Andy: Well the background of – this album was recorded before the word coronavirus entered my life. When I say recorded – it was written before that. We were just hearing the news coming out of China at the beginning of the year. We were recording parts of it when we were together, so I was able to record the drums here with Steve, and Theo came here, which basically means that all the keyboards, all the vocals, the drums, and all the saxophones and flutes were recorded actually in this room on the microphone I’m talking to you with for the most part. That was kind of nice to be able to do, and just after that we started picking up the fact that there may be lockdowns and things. But in any case, Jonas Reingold was going to play all his bass parts in Austria anyway because he was about to set off on the Steve Hackett world tour. Luke was going to do his parts at his house anyways because he’s got his own studio there, all his guitar amps are there. It would seem pointless dragging them all the way up to Yorkshire. We recorded it in our normal way, in fact slightly more together this time than any time in the past. It would be us, you know – the lockdown comes along and everybody has to find new ways to work and we find a way of actually doing it together, which was a bit bizarre.

The background to the actual record – it was made in a fractious time in England. The end of the final debates on Brexit as three years of arguing came to a close. Very depressing times when England was busy shouting at itself. Signs of a bad debate, much in the same way as I guess there’s a big fight between the Republicans and the Democrats over on your side of the water. You know, I wanted something that reflected that, but I didn’t want something to be miserable, so I wanted to make an album that – I think it was about really looking at the problems that we were in but having a bright light visible at the end of the tunnel that we were in at the time. I think that’s what I was trying to do with this record. That’s why the title is Auto Reconnaissance, which means looking at yourself. That involves everybody looking at themselves – whole countries looking at themselves and working out our place in the world really. I think that’s what the focus of the album was, yeah.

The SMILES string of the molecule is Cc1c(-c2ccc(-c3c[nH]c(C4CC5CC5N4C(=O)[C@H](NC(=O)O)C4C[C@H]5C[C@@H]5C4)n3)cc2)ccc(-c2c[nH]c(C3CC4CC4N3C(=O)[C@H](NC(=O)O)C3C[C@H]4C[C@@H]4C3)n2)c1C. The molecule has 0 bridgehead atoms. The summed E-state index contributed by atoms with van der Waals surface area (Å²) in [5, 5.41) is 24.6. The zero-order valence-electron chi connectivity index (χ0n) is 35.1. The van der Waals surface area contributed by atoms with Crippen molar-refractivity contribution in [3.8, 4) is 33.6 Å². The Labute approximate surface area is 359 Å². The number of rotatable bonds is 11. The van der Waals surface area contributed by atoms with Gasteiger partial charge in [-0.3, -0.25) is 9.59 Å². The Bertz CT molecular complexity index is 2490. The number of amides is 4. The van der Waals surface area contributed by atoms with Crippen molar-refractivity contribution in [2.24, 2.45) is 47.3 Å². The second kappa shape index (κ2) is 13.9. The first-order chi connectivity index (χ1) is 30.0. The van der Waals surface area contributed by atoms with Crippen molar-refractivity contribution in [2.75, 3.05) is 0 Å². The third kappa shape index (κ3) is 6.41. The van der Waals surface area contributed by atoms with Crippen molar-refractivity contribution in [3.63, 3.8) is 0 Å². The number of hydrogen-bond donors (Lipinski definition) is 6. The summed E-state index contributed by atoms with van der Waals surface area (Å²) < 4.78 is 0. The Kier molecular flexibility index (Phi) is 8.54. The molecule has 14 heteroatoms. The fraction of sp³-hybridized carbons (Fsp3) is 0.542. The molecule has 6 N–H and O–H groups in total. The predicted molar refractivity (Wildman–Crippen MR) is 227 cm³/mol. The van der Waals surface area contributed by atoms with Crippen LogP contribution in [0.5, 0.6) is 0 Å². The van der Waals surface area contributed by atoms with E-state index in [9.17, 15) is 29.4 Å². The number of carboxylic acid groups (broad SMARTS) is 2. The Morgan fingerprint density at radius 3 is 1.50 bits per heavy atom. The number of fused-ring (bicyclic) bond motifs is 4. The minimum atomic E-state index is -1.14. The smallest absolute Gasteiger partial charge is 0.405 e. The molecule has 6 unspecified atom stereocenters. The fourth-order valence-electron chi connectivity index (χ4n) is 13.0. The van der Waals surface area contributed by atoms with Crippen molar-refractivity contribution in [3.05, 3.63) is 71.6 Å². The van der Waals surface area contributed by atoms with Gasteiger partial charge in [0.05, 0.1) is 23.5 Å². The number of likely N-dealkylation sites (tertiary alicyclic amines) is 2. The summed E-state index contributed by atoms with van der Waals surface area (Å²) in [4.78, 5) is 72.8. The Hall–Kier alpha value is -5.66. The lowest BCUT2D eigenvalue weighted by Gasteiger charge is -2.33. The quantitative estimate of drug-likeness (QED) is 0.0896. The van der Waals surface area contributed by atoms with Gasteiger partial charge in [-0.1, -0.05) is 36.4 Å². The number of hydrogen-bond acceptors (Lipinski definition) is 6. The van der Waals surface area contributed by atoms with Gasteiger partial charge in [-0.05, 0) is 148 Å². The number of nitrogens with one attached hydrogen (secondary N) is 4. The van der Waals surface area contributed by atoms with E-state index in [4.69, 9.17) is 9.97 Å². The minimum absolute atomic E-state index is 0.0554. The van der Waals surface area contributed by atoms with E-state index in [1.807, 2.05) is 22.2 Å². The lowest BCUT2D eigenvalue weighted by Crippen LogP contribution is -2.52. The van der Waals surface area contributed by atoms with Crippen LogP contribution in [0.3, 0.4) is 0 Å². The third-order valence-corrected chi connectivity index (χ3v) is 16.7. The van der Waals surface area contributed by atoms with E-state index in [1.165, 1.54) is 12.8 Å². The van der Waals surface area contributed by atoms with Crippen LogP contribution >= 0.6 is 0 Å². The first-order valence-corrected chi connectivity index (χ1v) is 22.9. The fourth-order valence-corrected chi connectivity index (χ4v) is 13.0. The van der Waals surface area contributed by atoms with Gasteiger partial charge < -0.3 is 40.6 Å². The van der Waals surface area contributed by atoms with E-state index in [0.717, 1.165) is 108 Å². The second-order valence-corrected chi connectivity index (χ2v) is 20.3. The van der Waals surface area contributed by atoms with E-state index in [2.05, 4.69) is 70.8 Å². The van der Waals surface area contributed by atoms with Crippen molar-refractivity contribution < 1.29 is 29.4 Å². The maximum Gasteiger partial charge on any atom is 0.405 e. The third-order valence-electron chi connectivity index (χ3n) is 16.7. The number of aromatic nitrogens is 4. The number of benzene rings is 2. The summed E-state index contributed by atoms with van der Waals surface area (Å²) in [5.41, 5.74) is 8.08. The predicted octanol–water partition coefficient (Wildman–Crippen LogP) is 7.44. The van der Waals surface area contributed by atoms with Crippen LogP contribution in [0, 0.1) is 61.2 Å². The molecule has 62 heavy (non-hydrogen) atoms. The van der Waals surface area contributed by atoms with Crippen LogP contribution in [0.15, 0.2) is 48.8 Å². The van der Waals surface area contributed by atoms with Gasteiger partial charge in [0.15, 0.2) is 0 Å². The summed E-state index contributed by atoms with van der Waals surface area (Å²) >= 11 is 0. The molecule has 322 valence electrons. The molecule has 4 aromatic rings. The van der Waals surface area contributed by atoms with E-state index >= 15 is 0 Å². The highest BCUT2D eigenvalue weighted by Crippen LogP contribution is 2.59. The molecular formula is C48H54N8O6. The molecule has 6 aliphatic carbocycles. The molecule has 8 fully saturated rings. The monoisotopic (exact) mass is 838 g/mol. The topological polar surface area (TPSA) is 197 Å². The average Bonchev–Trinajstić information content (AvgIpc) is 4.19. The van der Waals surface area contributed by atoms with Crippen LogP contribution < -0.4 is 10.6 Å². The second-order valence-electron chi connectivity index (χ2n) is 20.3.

Continue reading “Thinking of England: A Conversation with Andy Tillison of The Tangent”

Steve Hackett Sells England By the Pound – Live at 20 Monroe Live, Grand Rapids, MI – 10/3/19

Steve Hackett, Live at 20 Monroe Live, Grand Rapids, MI, October 3, 2019
Band:
Steve Hackett, Nad Sylvan, Craig Blundell, Jonas Reingold, Rob Townsend, Roger King

Setlist:
Set 1
Every Day
Under the Eye of the Sun
Fallen Walls and Pedestals
Beasts in Our Time
The Virgin and the Gypsy
Tigermoth
Spectral Mornings
The Red Flower of Tachai Blooms Everywhere
Clocks – The Angel of Mons

Set 2
Dancing With the Moonlit Knight
I Know What I Like (In Your Wardrobe)
Firth of Fifth
More Fool Me
The Battle of Epping Forest
After the Ordeal
The Cinema Show
Aisle of Plenty
Deja Vu
Dance on a Volcano

Encore
Los Endos

I had been looking forward to this concert ever since I bought tickets at the beginning of the year. I had never seen Steve Hackett live, but it had been at the top of my bucket list for a while. He’s my favorite guitarist, and I’ve loved all of the recent Genesis Revisited live albums. I consider Selling England By the Pound to be one of the finest albums ever made, so I couldn’t pass on the opportunity to see Mr. Hackett and company perform it live. They didn’t disappoint.

During the first half of the show, the band played highlights from Hackett’s 1979 solo album Spectral Mornings and this year’s At the Edge of Light. The whole set was very strong, but I particularly enjoyed Craig Blundell’s drum solo. Some drum solos can be a little boring, but not this one. Very engaging, interesting, and complex. The opening “Every Day” really highlighted the light and airy style of Hackett’s solo music, while “Beasts In Our Time” showed how heavy his music can be. Jonas Reingold’s bass was exceptional all night, but the bass line on “Under the Eye of the Sun” really allowed his talent to shine.

Continue reading “Steve Hackett Sells England By the Pound – Live at 20 Monroe Live, Grand Rapids, MI – 10/3/19”

Album Review: The Sea Within

If you think you know what The Sea Within will sound like just from knowing who’s involved — The Flower Kings’ guitar/bass team of Roine Stolt and Jonas Reingold, Pain of Salvation’s Daniel Gildenlöw and Flying Colors’ Casey McPherson singing, Tom Brislin on keyboards and Marco Minnemann on drums — think again.  Sure, put these six proggers together in a studio, and they’ll work from their signature sounds and strengths.  But they also play off each other in unique ways, stretch out in unexpected directions, and come up with a rewarding, thoroughly listenable debut.

Continue reading “Album Review: The Sea Within”

Steve Hackett: The Progarchy Interview